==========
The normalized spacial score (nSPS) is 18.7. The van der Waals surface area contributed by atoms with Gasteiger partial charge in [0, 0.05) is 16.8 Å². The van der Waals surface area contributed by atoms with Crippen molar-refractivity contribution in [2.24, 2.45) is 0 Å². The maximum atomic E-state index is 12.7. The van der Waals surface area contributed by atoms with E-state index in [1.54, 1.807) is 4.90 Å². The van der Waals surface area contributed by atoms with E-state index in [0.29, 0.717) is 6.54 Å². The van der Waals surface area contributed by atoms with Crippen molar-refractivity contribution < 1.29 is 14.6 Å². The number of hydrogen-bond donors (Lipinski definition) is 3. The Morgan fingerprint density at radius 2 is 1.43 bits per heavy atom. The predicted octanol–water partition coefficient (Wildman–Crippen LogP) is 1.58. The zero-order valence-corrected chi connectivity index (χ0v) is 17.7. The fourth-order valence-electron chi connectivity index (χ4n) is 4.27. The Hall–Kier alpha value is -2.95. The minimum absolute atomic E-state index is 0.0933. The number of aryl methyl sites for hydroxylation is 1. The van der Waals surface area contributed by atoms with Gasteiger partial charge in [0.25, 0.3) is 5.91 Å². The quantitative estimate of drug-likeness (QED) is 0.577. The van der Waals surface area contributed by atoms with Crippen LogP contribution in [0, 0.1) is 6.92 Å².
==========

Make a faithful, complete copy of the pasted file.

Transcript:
The normalized spacial score (nSPS) is 18.7. The van der Waals surface area contributed by atoms with Gasteiger partial charge in [0, 0.05) is 16.8 Å². The van der Waals surface area contributed by atoms with Crippen molar-refractivity contribution in [2.24, 2.45) is 0 Å². The maximum atomic E-state index is 12.7. The van der Waals surface area contributed by atoms with E-state index in [1.54, 1.807) is 4.90 Å². The van der Waals surface area contributed by atoms with E-state index in [0.29, 0.717) is 6.54 Å². The van der Waals surface area contributed by atoms with Crippen molar-refractivity contribution < 1.29 is 14.6 Å². The number of hydrogen-bond donors (Lipinski definition) is 3. The Morgan fingerprint density at radius 2 is 1.43 bits per heavy atom. The predicted octanol–water partition coefficient (Wildman–Crippen LogP) is 1.58. The zero-order valence-corrected chi connectivity index (χ0v) is 17.7. The fourth-order valence-electron chi connectivity index (χ4n) is 4.27. The Hall–Kier alpha value is -2.95. The minimum absolute atomic E-state index is 0.0933. The number of aryl methyl sites for hydroxylation is 1. The van der Waals surface area contributed by atoms with Gasteiger partial charge in [0.25, 0.3) is 5.91 Å². The quantitative estimate of drug-likeness (QED) is 0.577. The van der Waals surface area contributed by atoms with Crippen LogP contribution in [0, 0.1) is 6.92 Å².